Worthington’s professionals are experienced in the field of fine art attribution, authentication and appraisal. We work with auction houses, galleries and museums, as well as make our services available directly to private collectors and owners. We specialize in unique cases of attribution and reviewing works that have previously been authenticated or appraised. We strive to deliver unbiased results ensuring the satisfaction of our clients. Our team relies on proven methods of authentication research, including special photography, provenance reconstruction, review of documentary evidence, Morellian and van Danzig analyses, material dating and forensic investigation. Our detailed appraisals are accepted by auction houses, museums and collectors, providing our clients with the documentation necessary to receive top dollar for their art works. Where necessary, we consult with internationally-based specialists, imminent scholars and art historians with decades of professional experience.
The authentication process typically begins with a comparative analysis of a client’s work of art against works that have already been positively attributed to the artist in question. Oftentimes, this analysis provides sufficient evidence of inauthenticity. When results of the analysis are positive, we can move onto more historical and scientific means to confirm our opinion. We would expect a piece by a particular artist to have several key similarities to his or her established style, so we consider many aspects, including, but not limited to: color palette, composition, subject matter, manner of brushwork, handling of light and shadows, size and overall technical skill. Worthington professionals are familiar with the oeuvres of most major European and American artists and have access to museum archives, scholarly journals and international libraries. We are qualified to analyze the work of most artists from Western art history. To learn more about comparative analysis and how it is used to perform authentications, please contact us.
Provenance refers to the ownership history of a particular work of art. In today’s increasingly complex and evolving art world, provenance is a powerful means of supporting an authenticity claim. For provenance to serve the purpose of establishing that a work of art is authentic, it should contain the entire and uninterrupted chain of ownership from the artist’s hand to the present day. We strive to account for and document every owner of the artwork. Provenance is therefore this record of where the artwork has been during its entire life. Completing this timeline can be a very complicated task. Worthington contains and has access to unparalleled experience in this field and access to international resources. Our professionals work diligently in specialized archives and our researchers know how to solve tough provenance questions tactically. However, researching an artworks provenance is not the exclusive option for determining authenticity. Lack of provenance is not a serious impediment if the artwork can pass other tests. To learn more about our provenance research capabilities, please contact us.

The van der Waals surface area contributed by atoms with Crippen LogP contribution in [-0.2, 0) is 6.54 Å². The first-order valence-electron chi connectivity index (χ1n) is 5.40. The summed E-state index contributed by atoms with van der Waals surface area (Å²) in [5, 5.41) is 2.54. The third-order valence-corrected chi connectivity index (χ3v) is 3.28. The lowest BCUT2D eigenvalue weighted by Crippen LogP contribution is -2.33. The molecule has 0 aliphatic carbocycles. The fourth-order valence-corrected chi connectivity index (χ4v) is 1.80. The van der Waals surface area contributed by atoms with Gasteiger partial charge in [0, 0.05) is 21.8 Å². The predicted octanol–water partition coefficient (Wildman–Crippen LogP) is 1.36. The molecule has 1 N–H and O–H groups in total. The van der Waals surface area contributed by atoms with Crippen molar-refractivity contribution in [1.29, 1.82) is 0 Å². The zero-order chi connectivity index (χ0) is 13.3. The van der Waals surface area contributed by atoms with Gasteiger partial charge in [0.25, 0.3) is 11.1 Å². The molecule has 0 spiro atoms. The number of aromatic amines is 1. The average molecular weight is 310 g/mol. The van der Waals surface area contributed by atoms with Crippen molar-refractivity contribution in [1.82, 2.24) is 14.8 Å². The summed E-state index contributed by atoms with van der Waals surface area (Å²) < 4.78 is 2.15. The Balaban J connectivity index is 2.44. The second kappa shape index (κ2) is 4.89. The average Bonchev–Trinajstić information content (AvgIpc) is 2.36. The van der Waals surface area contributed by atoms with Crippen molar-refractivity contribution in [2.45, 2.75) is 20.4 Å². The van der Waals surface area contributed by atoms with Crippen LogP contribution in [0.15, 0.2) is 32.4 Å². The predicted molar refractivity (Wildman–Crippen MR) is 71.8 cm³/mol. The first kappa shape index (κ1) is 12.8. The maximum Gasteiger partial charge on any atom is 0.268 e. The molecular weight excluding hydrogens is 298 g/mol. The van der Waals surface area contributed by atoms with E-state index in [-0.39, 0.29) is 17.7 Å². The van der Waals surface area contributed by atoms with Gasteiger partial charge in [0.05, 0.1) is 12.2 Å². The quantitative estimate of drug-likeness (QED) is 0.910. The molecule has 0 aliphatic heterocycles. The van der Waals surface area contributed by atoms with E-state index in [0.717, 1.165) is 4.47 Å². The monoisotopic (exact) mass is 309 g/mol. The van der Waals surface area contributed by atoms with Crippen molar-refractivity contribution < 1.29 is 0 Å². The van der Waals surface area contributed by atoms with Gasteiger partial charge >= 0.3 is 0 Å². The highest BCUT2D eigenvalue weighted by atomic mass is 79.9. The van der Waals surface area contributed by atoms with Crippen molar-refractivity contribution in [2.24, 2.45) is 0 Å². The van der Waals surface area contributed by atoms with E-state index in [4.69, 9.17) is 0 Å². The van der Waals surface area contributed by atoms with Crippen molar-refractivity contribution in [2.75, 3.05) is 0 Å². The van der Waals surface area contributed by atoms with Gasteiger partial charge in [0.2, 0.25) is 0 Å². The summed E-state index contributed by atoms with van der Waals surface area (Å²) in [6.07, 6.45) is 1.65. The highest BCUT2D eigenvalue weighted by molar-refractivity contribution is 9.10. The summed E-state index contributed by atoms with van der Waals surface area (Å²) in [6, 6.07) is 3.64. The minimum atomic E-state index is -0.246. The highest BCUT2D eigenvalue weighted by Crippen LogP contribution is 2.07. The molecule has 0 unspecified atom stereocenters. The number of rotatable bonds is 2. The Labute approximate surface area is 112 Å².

Art Research & Documentation
Worthington performs in-depth research from numerous sources, including books, film, museums archives and even direct sources such as artist’s original letters and documents. These sources can be invaluable evidence of authenticity. In the course of an authentication, it is sometimes useful to know more about the artist’s life. Biographical research demands a firm grasp of historical setting and the individual’s environment. It often entails tracking down detailed information about an artist’s family and friends, dealers, collectors, curators and others with whom the artists had significant interaction. We seek out published and unpublished sources, including diaries, account books, letters, dissertations, etc. In addition to reviewing documents belonging to the artist or his/her associates, we can also review the written historical record for evidence of an artwork’s existence. For example, we can search through old exhibition catalogues, reviews in the press, auction records, private collector records, inventories or the artist’s estate records. This level of detail allows us to confidently confirm authenticity.
Certificate of Authenticity
It is important to obtain a Certificate of Authenticity (COA) for any work of art you want to sell, purchase, donate for a tax deduction or insure. The certificate is confirmation that the artwork has been researched and analyzed. It means that the authenticator has found the art to be an original and authentic work by a particular artist and will stand behind that opinion. The number of steps required to prove authenticity depends on the nature and complexity of the artwork. We may recommend the following: 1) Physical examination of the artwork; 2) Technical or stylistic analysis; 3) Documentary research; and 4) Scientific and forensic testing. If you need a Certificate of Authenticity, contact us for a no-cost or obligation consultation.